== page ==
Turning the Tide column: Coastal seal rescues

Fri, 05/31/2019 - 6:15am
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In a recent article from Hakai magazine, “Reassessing Seal Rescue,” questions and actions are spurred on the topic of seal rescues: Should the seal be rescued, handled by experts, or just left alone? The article shares a coastal perspective from the Netherlands, and the historical account of seal rescues and rehabilitation in the Dutch environment.

On the Dutch coast of the Wadden Sea, a young pup named Streya, who, at a week old, was found alone on the beach and was snatched by concerned beachgoers. She was taken to a seal sanctuary in a remote village, where an animal rescue team offered assistance to the pup. At the center, the staff “would have preferred to observe her on the beach to ensure that her mother hadn’t just left to grab a quick meal, a common behavior among harbor seal mothers.” Because the pup was taken at only a week old, she would have to be hand-fed and observed until she reached her independence at the center.

“Pup-napping,” as coined in the article, is a common incident in the Netherlands, where any member of the public is legally allowed to take a seal in stress into their care for up to 12 hours, eventually handing the seal pup over to a rehabilitation or rescue center. While seal rescue is permitted among beachgoers in the Netherlands, Dutch rehabilitation centers such as Ecomare and Sealcentre Pieterburen, are determined to make removing seals from the beach illegal.

The Netherlands has a historical relationship with seals, dating back to a time period of local seal hunting, leading to protective measures in 1962, and to our present day, where seal rescue awareness has expanded through campaigns and rehabilitation centers. With this immense focus on seal rescues, the Dutch communities have helped to positively raise the seal population: “500 harbor seals in 1980 boomed to 9,000 in 2016, while gray seals, entirely absent from the Netherlands in 1980, reached more than 5,000 in 2016.”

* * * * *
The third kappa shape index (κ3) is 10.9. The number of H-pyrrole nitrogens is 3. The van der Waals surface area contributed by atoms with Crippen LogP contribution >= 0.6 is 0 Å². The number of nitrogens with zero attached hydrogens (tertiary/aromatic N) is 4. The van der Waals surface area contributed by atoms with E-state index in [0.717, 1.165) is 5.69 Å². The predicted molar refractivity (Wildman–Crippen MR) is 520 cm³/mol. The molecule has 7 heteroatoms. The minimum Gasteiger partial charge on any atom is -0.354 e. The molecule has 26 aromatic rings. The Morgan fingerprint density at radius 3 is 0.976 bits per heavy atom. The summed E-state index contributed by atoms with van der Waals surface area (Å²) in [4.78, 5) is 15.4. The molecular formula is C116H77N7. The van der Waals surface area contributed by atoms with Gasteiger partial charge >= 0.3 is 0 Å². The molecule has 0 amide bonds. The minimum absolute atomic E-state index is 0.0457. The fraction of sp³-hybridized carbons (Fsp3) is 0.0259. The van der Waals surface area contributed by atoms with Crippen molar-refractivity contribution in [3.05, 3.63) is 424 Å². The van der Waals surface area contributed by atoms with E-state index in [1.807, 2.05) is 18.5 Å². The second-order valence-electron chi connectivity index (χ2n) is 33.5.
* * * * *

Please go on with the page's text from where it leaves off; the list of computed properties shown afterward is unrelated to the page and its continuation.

While Dutch communities have increased the recovery levels and the number of seals, many Dutch rescue centers are concerned with keeping the seals wild and in their natural state, and how the effects of human intervention and interruption on a seal can change its natural habitat patterns.

On the coasts of Block Island, seal species are a diverse population — harbor, gray, harp, and hooded seals can be found spotted in Cormorant Cove, behind St. Andrew Parish Center, at the sandy beaches in town and at the North Light. The majority of these seals have been identified as juveniles, which makes them more vulnerable and approachable for curious beachgoers.

The source for marine mammal assistance on Block Island is Mystic Aquarium and their resourceful Animal Rescue Clinic. Mystic Aquarium’s Animal Rescue Clinic is a popular and well-known marine mammal rehabilitation center, specializing in caring for and rehabilitating stranded seals; they have rescued seals along New England’s coast since 1975. Being a leader in seal rescues and care, Mystic Aquarium’s Animal Rescue Clinic states the steps to follow if one stumbles upon a marine mammal:

Call Mystic Aquarium’s 24-hour hotline: 860.572.5955, ext. 107

Do not touch the animal

Give the animal plenty of space

Keep pets away from the animal

Do not pour water on the animal, feed it or attempt to help it in any way

Be observant and note if the animal has any physical signs of injury or distress

To learn more about the Netherland’s history in seal rescues, or to read the article “Reassessing Seal Rescue”, head over to www.hakaimagazine.com. Hakai magazine shares articles on science, societies and the environment through a coastal perspectiv